Source cell-type epigenetic memory persists in induced pluripotent cells but is lost in subsequently derived germline cells

Yu Huey Lin, Jake D. Lehle, John R. McCarrey

Research output: Contribution to journalArticlepeer-review


Introduction: Retention of source cell-type epigenetic memory may mitigate the potential for induced pluripotent stem cells (iPSCs) to fully achieve transitions in cell fate in vitro. While this may not preclude the use of iPSC-derived somatic cell types for therapeutic applications, it becomes a major concern impacting the potential use of iPSC-derived germline cell types for reproductive applications. The transition from a source somatic cell type to iPSCs and then on to germ-cell like cells (GCLCs) recapitulates two major epigenetic reprogramming events that normally occur during development in vivo—embryonic reprogramming in the epiblast and germline reprogramming in primordial germ cells (PGCs). We examined the extent of epigenetic and transcriptomic memory persisting first during the transition from differentiated source cell types to iPSCs, and then during the transition from iPSCs to PGC-like cells (PGCLCs). Methods: We derived iPSCs from four differentiated mouse cell types including two somatic and two germ cell types and tested the extent to which each resulting iPSC line resembled a) a validated ES cell reference line, and b) their respective source cell types, on the basis of genome-wide gene expression and DNA methylation patterns. We then induced each iPSC line to form PGCLCs, and assessed epigenomic and transcriptomic memory in each compared to endogenous PGCs/M-prospermatogonia. Results: In each iPSC line, we found residual gene expression and epigenetic programming patterns characteristic of the corresponding source differentiated cell type from which each was derived. However, upon deriving PGCLCs, we found very little evidence of lingering epigenetic or transcriptomic memory of the original source cell type. Discussion: This result indicates that derivation of iPSCs and then GCLCs from differentiated source cell types in vitro recapitulates the two-phase epigenetic reprogramming that normally occurs in vivo, and that, to a significant extent, germline cell types derived in vitro from pluripotent cells accurately recapitulate epigenetic programming and gene expression patterns corresponding to equivalent endogenous germ cell types, suggesting that they have the potential to form the basis of in vitro gametogenesis as a useful therapeutic strategy for treatment of infertility.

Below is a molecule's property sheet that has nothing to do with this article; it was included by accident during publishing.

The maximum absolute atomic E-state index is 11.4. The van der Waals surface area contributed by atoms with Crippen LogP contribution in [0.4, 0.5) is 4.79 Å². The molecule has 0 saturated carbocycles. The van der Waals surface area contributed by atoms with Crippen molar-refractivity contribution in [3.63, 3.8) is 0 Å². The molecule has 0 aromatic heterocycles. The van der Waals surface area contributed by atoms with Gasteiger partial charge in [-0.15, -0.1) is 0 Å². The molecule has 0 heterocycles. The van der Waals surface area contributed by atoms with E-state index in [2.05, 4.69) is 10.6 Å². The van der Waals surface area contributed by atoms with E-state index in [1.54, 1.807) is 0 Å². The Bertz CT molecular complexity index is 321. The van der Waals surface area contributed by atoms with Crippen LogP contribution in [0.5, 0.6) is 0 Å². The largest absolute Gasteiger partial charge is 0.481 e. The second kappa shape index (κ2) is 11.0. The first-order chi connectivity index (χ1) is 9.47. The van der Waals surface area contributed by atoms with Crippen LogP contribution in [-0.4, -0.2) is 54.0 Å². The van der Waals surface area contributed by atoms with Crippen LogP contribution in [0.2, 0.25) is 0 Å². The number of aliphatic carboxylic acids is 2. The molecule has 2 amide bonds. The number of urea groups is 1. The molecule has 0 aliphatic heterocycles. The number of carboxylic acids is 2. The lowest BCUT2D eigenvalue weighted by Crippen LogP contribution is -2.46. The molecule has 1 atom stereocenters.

Original languageEnglish (US)
Article number1306530
JournalFrontiers in Cell and Developmental Biology
StatePublished - 2024
Externally publishedYes


  • epigenetics
  • in vitro gametogenesis
  • reprogramming
  • stem cell therapy
  • transcriptional memory

ASJC Scopus subject areas

  • Developmental Biology
  • Cell Biology


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